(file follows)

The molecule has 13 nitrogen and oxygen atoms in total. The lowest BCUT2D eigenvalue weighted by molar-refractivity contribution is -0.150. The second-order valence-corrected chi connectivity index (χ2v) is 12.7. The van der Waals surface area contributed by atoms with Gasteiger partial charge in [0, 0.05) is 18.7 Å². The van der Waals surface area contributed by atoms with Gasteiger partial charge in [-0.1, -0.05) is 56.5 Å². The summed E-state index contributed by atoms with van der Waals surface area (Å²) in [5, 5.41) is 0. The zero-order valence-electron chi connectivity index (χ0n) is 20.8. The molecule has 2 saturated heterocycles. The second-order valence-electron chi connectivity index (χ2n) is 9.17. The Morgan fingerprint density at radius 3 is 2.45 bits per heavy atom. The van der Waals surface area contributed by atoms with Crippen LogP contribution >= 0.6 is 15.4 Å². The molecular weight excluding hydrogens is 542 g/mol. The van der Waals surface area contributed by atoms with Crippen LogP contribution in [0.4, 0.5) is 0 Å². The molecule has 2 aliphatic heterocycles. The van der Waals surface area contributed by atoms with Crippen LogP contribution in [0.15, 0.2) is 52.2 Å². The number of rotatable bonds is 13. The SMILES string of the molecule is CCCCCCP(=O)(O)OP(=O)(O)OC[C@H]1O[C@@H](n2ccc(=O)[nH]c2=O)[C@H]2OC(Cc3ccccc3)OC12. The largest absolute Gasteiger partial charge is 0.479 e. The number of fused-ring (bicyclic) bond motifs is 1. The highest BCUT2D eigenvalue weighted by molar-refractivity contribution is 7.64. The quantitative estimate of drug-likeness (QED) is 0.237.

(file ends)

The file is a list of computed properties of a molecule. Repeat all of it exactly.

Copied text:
The molecule has 13 nitrogen and oxygen atoms in total. The lowest BCUT2D eigenvalue weighted by molar-refractivity contribution is -0.150. The second-order valence-corrected chi connectivity index (χ2v) is 12.7. The van der Waals surface area contributed by atoms with Gasteiger partial charge in [0, 0.05) is 18.7 Å². The van der Waals surface area contributed by atoms with Gasteiger partial charge in [-0.1, -0.05) is 56.5 Å². The summed E-state index contributed by atoms with van der Waals surface area (Å²) in [5, 5.41) is 0. The zero-order valence-electron chi connectivity index (χ0n) is 20.8. The molecule has 2 saturated heterocycles. The second-order valence-electron chi connectivity index (χ2n) is 9.17. The Morgan fingerprint density at radius 3 is 2.45 bits per heavy atom. The van der Waals surface area contributed by atoms with Crippen LogP contribution >= 0.6 is 15.4 Å². The molecular weight excluding hydrogens is 542 g/mol. The van der Waals surface area contributed by atoms with Crippen LogP contribution in [0.4, 0.5) is 0 Å². The molecule has 2 aliphatic heterocycles. The van der Waals surface area contributed by atoms with Crippen LogP contribution in [0.15, 0.2) is 52.2 Å². The number of rotatable bonds is 13. The SMILES string of the molecule is CCCCCCP(=O)(O)OP(=O)(O)OC[C@H]1O[C@@H](n2ccc(=O)[nH]c2=O)[C@H]2OC(Cc3ccccc3)OC12. The largest absolute Gasteiger partial charge is 0.479 e. The number of fused-ring (bicyclic) bond motifs is 1. The highest BCUT2D eigenvalue weighted by molar-refractivity contribution is 7.64. The quantitative estimate of drug-likeness (QED) is 0.237.